It's time to end the electoral college

It’s time to get rid of the electoral college. To those wondering, this not just reaction to the presidential results. Regardless of the two million vote difference for Clinton over Trump, the removing of the electoral college can be justified.
In the past twenty years, this will be the second time that the electoral college has determined who will be president against the popular vote. Both times, it has been to the benefit of the Republican party, and this time it has elected an imbecile. That’s not to say that the people who voted for him are bad people, but rather that he alone is a bad person.
When the the electoral college was designed, it was intended to give voices to the less populated areas of the country and put some sort of balance into place for the country. It meant that campaigns had to consider everyone’s opinions, not just those in the most populated areas.
Some might point out that the small towns, cities, states, etc. don’t like when big cities make all of the decisions. That’s a valid concern; however, big cities don’t like when rural populations are more powerful, either. That’s a two way street.
Anyway, when it was devised, the electoral college may have balanced the scales. Now, however, it’s not effective at all. During campaigns, there are battleground states, states that rarely switch “sides”, and so most of the country gets very little attention. Again, just a few states that occasionally change direction determine the president. None of that is to mention that the people that the people actually voting in the electoral college are sponsored by political parties, which I would consider some sort of conflict of interest.
In regards to its intentions, the electoral college has failed. More importantly, it can be replaced. There are other methods of voting (which could be applied to more than just the presidential elections) that have been considered for years now. My personal favorite is the concept of ranked voting.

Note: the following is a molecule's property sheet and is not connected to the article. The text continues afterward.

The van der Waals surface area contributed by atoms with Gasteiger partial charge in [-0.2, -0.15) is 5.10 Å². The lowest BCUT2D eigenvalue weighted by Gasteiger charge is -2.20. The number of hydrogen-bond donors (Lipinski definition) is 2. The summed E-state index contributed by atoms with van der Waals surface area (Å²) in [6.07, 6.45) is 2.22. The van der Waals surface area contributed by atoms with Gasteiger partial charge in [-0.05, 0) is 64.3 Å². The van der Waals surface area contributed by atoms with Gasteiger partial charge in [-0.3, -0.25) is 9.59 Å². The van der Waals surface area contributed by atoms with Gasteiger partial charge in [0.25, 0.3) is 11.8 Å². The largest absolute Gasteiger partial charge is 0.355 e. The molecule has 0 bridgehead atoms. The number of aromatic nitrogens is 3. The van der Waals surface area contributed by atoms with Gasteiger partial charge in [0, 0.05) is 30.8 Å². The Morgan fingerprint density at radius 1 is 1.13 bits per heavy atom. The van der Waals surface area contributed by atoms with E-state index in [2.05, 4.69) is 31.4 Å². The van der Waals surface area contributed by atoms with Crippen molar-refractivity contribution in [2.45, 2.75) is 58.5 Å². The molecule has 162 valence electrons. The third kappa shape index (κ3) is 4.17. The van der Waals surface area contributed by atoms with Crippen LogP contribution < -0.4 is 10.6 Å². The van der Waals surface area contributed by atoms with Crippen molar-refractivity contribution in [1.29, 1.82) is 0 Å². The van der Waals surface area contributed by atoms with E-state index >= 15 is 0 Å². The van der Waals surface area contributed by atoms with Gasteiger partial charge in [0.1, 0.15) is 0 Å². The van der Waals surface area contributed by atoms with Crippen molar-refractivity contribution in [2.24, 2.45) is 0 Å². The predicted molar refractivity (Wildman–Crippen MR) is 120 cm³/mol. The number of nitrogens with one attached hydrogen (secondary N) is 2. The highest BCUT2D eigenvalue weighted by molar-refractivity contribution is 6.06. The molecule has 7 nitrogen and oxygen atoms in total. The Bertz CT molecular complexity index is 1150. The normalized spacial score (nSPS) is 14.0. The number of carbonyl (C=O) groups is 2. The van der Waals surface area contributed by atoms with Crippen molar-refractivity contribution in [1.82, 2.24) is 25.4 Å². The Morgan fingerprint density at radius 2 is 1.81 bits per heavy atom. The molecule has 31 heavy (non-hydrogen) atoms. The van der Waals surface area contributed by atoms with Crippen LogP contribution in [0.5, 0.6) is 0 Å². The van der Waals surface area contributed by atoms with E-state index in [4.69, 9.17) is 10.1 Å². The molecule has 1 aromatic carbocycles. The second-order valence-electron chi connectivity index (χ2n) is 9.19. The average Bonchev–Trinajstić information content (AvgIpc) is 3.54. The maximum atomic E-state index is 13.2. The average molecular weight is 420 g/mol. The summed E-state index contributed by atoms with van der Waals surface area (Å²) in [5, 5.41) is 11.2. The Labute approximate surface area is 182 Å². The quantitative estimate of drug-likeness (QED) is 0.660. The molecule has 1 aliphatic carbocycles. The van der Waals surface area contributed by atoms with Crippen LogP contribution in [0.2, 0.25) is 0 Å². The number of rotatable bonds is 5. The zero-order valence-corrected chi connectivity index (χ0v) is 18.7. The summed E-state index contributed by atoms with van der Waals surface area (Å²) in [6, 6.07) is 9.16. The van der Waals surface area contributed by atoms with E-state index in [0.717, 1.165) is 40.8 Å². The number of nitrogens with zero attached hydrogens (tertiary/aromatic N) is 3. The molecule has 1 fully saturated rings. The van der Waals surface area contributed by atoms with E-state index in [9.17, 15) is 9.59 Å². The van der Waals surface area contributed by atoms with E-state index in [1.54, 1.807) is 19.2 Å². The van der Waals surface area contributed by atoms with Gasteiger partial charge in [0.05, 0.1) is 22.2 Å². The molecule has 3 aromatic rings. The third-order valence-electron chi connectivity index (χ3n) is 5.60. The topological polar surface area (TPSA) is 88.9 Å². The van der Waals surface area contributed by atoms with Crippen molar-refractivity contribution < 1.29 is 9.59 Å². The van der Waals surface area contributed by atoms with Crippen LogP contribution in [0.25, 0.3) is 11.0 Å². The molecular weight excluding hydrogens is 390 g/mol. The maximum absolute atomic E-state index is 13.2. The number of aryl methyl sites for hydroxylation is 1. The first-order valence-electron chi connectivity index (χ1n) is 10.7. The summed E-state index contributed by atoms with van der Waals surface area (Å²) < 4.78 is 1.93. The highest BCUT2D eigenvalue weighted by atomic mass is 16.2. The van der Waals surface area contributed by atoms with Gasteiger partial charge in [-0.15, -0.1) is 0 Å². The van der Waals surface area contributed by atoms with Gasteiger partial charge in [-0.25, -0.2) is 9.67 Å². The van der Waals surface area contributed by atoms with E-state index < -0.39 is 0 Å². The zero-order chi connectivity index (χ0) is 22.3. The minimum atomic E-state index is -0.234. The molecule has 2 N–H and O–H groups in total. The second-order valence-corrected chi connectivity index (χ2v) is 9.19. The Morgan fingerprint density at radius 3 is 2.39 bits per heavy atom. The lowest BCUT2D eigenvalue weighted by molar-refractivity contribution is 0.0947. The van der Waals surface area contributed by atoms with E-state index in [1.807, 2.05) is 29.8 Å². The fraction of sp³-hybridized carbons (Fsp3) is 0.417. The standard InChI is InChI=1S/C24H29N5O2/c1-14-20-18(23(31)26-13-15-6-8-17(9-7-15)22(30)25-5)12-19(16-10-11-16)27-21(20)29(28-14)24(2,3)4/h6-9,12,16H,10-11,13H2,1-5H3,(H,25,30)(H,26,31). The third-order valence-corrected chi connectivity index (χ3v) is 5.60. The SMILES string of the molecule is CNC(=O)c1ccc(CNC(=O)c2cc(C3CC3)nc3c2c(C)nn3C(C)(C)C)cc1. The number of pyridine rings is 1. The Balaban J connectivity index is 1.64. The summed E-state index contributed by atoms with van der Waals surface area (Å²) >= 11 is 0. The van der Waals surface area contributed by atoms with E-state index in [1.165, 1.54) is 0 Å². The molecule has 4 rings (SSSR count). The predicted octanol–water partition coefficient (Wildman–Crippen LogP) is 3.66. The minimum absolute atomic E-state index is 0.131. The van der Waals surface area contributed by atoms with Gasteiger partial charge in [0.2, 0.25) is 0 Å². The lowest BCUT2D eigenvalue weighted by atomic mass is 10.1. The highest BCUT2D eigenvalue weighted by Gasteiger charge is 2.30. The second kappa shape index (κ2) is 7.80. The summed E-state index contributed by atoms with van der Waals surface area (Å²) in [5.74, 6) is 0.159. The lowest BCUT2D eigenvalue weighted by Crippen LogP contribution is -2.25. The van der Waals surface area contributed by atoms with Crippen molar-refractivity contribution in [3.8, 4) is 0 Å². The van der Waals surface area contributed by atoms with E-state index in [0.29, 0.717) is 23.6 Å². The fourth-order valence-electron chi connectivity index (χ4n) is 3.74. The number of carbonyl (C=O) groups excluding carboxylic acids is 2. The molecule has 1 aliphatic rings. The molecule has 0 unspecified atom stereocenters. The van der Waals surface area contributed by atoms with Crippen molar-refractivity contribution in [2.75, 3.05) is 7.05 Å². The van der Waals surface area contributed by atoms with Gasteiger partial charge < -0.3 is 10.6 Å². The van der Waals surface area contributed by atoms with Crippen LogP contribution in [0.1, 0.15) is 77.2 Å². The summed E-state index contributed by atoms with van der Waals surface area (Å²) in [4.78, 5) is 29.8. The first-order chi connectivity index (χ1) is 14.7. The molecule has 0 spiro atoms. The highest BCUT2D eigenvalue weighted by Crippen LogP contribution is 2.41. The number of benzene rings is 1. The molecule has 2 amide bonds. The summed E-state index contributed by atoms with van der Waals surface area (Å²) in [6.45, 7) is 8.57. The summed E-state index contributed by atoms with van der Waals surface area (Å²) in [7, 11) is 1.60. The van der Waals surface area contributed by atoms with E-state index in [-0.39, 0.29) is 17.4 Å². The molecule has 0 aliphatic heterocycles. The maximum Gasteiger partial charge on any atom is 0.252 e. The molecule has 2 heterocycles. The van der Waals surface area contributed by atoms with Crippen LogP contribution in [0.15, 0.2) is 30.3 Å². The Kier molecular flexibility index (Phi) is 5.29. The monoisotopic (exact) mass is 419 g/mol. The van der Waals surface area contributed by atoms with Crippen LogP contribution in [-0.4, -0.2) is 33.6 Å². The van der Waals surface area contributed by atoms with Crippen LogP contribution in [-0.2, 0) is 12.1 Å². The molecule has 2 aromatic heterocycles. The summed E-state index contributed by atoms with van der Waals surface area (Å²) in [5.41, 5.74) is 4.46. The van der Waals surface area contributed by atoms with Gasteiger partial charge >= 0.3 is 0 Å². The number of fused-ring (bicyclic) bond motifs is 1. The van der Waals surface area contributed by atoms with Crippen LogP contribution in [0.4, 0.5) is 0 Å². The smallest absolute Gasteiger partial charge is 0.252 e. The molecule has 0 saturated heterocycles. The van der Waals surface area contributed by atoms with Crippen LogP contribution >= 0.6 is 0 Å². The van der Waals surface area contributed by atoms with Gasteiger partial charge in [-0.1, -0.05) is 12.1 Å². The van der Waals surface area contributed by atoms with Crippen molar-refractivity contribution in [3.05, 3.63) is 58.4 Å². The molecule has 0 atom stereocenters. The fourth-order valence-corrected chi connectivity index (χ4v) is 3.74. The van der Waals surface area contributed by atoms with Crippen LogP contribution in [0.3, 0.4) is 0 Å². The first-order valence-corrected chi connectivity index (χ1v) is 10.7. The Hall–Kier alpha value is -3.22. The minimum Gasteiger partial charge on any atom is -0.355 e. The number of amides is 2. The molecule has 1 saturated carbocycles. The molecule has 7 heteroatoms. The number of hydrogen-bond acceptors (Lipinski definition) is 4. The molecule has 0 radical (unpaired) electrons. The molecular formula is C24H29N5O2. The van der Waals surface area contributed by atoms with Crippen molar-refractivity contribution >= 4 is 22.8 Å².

Instead of a direct democracy approach where the presidency is strictly determined by the popular vote, or the voices of the few in the electoral college, a ranked system would benefit the country in multiple ways.
It would work by basically listing all the options (for president, for example) and give you three or so ranks, first being your first option and third being your last prefered option. With some predetermined method, you could calculate which candidate is most preferred overall.
The benefits are significant. Most notably, this means that political parties can no longer pander to only their party bases since they risk alienating a good ranking with the rest of the voters. Just as well, they can’t simply campaign in “battleground states” for the electoral college. It could also be used to battle gerrymandering (more local elections), where the whole population decides together rather than by arbitrary lines on maps.
Of course, this is only one of the many ideas that has been floating around, but the point of them stays the same. During this election, it’s clear that both candidates would have won simply by being the opposite of their opponents. Imagine a voting method that basically punishes candidates for being divisive, rather than the way that this one relies on it.
The electoral college no longer represents the best interest of American voters. If there is one common theme between both parties, it’s that people are tired of having to choose between polarizing candidates and want something to change.